By examining 444 families with at least one centenarian, Thomas Perls of the New England Centenarian Study and his colleagues analyzed data on the health and age of death of the siblings of long-lived people. The team found that not only do these siblings enjoy a significantly lower death rate, but their average age of death was almost 17 years older than that of the general population. In addition, brothers of 100-year-olds were 17 times as likely as people without centenarian siblings to reach the age of 100, and sisters had an eight-fold advantage.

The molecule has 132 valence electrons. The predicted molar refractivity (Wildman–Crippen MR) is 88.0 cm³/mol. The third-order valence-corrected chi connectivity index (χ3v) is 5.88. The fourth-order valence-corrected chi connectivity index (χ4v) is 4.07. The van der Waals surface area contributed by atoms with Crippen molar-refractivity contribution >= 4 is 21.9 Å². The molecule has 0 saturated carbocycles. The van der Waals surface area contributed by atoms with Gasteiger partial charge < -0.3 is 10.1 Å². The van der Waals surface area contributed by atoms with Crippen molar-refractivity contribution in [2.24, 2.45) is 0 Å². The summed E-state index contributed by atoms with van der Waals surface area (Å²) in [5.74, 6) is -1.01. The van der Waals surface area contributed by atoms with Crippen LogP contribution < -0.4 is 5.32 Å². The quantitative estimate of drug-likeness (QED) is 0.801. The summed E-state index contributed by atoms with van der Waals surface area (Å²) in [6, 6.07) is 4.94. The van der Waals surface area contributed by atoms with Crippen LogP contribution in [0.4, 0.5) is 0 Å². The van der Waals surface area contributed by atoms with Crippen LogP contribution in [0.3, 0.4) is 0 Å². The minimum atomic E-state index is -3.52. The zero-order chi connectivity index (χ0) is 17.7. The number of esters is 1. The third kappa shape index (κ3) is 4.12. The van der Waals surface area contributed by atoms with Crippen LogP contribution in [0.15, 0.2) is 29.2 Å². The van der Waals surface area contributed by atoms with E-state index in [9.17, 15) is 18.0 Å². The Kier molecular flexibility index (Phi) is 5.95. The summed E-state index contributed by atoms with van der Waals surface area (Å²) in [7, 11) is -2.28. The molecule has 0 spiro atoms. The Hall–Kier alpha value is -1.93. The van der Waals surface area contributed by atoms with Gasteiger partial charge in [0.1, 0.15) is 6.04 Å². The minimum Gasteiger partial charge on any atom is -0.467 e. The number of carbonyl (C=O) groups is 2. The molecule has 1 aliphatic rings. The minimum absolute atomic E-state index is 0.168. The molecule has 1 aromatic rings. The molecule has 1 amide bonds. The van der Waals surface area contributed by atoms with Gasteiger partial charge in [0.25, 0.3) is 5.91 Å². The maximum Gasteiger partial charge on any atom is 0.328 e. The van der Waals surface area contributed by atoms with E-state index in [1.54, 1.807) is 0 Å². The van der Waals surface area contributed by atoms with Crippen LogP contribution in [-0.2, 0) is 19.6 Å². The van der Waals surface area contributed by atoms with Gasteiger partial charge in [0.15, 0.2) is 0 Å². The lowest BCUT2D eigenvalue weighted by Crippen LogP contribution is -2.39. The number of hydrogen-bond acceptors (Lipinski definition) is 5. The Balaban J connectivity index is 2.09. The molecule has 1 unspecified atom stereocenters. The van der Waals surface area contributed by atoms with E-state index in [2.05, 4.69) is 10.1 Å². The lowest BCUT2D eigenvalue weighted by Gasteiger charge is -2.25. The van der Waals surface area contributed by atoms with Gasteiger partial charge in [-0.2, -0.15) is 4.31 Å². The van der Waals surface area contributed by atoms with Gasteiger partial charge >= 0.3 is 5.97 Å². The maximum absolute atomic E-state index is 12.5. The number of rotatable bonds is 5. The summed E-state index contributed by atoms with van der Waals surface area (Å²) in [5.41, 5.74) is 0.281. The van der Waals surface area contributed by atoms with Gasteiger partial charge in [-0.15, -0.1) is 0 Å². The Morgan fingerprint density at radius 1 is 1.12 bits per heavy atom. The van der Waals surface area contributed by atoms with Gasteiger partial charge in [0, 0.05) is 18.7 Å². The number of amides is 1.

The researchers posit that this difference is mostly a result of a family's shared beneficial genetic makeup, not similar environmental circumstances--siblings' strong proclivities to old age are nearly equal across income, race and sociodemographic classifications and seem dependent only on the familial connection. Other studies have attributed such profound differences in longevity to a significantly smaller genetic likelihood of developing and dying from age-related diseases such as Alzheimers disease, cardiovascular ailments and cancer. "[These findings] provide further evidence that centenarians and their relatives are a special group in that they appear to be more resistant to disease or they survive disease better throughout their life span," notes Evan C. Hadley of the National Institute on Agings Geriatrics and Clinical Gerontology department. "This survival advantage is likely due to genetics and environmental factors, but the roles of each of these factors is unclear. Studying these individuals could help us understand the factors that contribute to long, healthy lives."